Instructions to the Poet (or the Cook)

Use what you have
in your refrigerator
Don’t reject wilting vegetables
And fill up the compost bin too fast
You can start by wiping the steel covered island

She is a poet and a cook
but the cook whispers like a fast speed train
Your studio is a mile away, out of sight
When in fact it is merely 35 steps away
Long ones, leaping ones

You know knives need honing
with that sharpening steel tool
it makes you feel good.
And slash, slash, off comes the head
lettuce and her brain melts into butter.

The poet is restless
She looses her shoes and tries on different ones
Not hers, someone else’s, she does not know
Of course it does not work and she hops around
like an invalid, one shoe on, one shoe off.

Enough says the poet.
No more cooking, just go sit in the studio
do nothing
She watches the hectaganol steps meander
Around the tree with thorns

Sometimes getting it wrong
is the best thing
but in the end, she knows she will get it right
having the divine at her muddy feet.

It rained hard in Uzhupud

It rained hard in Uzhupud
a good cotton sheet of rain
the grass, trees, birds, nose, limbs, unwind
a three centimeter orchid out of a blanket of cobwebs.

Before the rain the orchid hid like a delicate insect
in the shade of a bright yellow Fresno tree
but now it imitates a spoiled sister
monkey with candy striped apron wings.

Oxygen squeezes through half open
(continuously half open, oh who knows old age)
esophagus of  the woman’s aging body
and massages her lungs like poetry.

A bit of rough flesh and rippling muscles
reveal stories no one cares about.
What stories are those? Who are they? Watch out,
she may snip tongues in the afternoon wind.

Her memories play with near edges of music
Angelo Romero is singing a bolero
a silhouette of window frames looks for stability
and words turn to every angle of the edge

while she waits for Manuel and his loud bitch
~it could be as persistent as a bark from the distance
to arrive in his mixto white-green-striped taxi high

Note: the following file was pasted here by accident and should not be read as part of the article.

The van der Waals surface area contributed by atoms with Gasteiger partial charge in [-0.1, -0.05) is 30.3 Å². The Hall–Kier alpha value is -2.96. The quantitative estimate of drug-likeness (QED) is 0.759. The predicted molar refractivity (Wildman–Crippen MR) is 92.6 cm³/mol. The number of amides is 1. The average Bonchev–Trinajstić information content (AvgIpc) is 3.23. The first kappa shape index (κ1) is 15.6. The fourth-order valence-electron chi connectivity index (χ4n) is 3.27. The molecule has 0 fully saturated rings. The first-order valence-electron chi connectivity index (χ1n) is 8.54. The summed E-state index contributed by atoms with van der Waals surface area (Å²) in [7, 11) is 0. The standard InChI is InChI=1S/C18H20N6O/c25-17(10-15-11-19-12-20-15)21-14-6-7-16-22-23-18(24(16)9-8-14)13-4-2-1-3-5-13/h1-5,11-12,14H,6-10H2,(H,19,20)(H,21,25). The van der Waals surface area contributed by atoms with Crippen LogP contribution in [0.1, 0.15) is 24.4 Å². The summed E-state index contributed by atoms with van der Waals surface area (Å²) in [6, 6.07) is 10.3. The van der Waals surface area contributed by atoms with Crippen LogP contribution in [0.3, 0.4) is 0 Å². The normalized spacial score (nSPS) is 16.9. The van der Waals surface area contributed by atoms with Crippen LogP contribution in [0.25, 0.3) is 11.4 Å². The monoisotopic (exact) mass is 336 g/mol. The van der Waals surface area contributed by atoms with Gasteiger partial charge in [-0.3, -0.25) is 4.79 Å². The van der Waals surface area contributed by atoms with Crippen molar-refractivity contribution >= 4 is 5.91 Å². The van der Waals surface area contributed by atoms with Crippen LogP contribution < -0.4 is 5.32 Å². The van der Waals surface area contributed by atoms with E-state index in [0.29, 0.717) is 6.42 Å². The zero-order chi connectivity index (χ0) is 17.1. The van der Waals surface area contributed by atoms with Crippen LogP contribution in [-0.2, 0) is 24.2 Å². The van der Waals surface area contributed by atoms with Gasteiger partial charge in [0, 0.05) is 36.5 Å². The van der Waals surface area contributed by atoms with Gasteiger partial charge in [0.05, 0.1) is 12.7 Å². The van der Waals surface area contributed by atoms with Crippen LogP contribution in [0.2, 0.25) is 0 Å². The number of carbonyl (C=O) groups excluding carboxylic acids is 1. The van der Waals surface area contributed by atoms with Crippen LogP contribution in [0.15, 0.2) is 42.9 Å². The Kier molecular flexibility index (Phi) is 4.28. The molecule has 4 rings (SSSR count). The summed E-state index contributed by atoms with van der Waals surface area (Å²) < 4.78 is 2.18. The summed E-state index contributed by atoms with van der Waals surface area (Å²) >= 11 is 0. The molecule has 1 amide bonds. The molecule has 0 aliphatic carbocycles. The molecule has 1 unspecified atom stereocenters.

on the hillside or at the corner of her property.

Once she accused him of a local robbery
and said, my name is Magdalena Johana Maria
he threw up his hands eyed her sideways
reeked and shook hands

Manuel looks after the old woman now
with his sugar moonshine eyes eyeing
the gun toting neighbor Homero up the hill
twice a day, while the bitch barks guilt over fences.

What if it is rainy or foggy and the breeze kicks in?

Then Magdalena sips cedron and mint with honey
and refrains from cutting the bitch’s lungs
with blunt scissors, like a proper gringa
until the late afternoon winds have gone.


The Chilean poet Bolaño once said

I watched clouds break, crumble and scatter
like Baudelaire’s clouds would never do.*

Baudelaire said**

~I love the clouds…the passing clouds…up there…up there…the marvelous clouds!

Grey ones afar and white ones near, clouds can rupture
this is how literature is made
any day in Ecuador, or anywhere else.
Poetry is not innocent.

You ‘d better get used to it
Bolaño said
An individual is no match for history

I ask how things were in his Chilean land
but he does not answer.
He died in Barcelona

I try not to digress to homemade Snickers
and gooey caramel sweets in marvelous clouds

You ‘d better get used to it
Bolaño said

When the sounds of black insects and worms
whisper an unfamiliar syllabus to the poet exposed
to bright sunlight at noon
it brings Nothing
Only dry bones in the yard
unattended by the white dog

I can string cloud words
together in slender sadness
in exchange of choked

roots of the willow
Beware, a tree in winter may

*By Night in Chile
** The Stranger

The Old Man on the Bus (in the Andes)

He was beautiful
I watched him enter the bus,
looking intently at who was sitting in front
He scanned the seats,
perhaps someone would get up
offer him a seat, but everyone pretended not to notice.

He stood close to where I was seated
hung onto the metal sweaty rails, resigned
used ropes looped around his hands
dirty white and blue
wired to catch a horse, a cow, or a calf,
precisely then, an animal unexpectedly caught.

A young woman with tight pants
her black hair pulled back
voluptuous and respectful
like a ripe mango, orange and full
offered him her seat.
The warmth of her buns and crotch held him tight.

This old Latino man sat straight,
his salt and pepper greased hair
chiseled by a small black plastic comb
into a sharp line
of a distant plowed field.

I could not take my eyes OFF of him:
his wool shawl wrapped over his extended
chin, his cream colored sweater brushed,
but his hands, his finger nails, full of dirt
tapped a young woman’s back with child
and offered her his seat. She refused.

He sat down again, chin forward,
a narrow mustache above his lip
a well worn life line.
In the middle of nowhere, in a narrow rocky valley
he got off the bus, a lonely
striking old man. I felt left behind.

Rhythm is Everywhere

Rhythm is not by its own nature
versed in iambic pentameters
to echo perfect pink clouds

Perhaps rhythm is a small triangle
of sea blue sky, at the edge
of a darkened horizon

Or a hiccup probing gently
while I catch my breath
between running rivers

Or rainwater in the stem
of a fragrant red rose
releasing its perfume

But when my heart goes too fast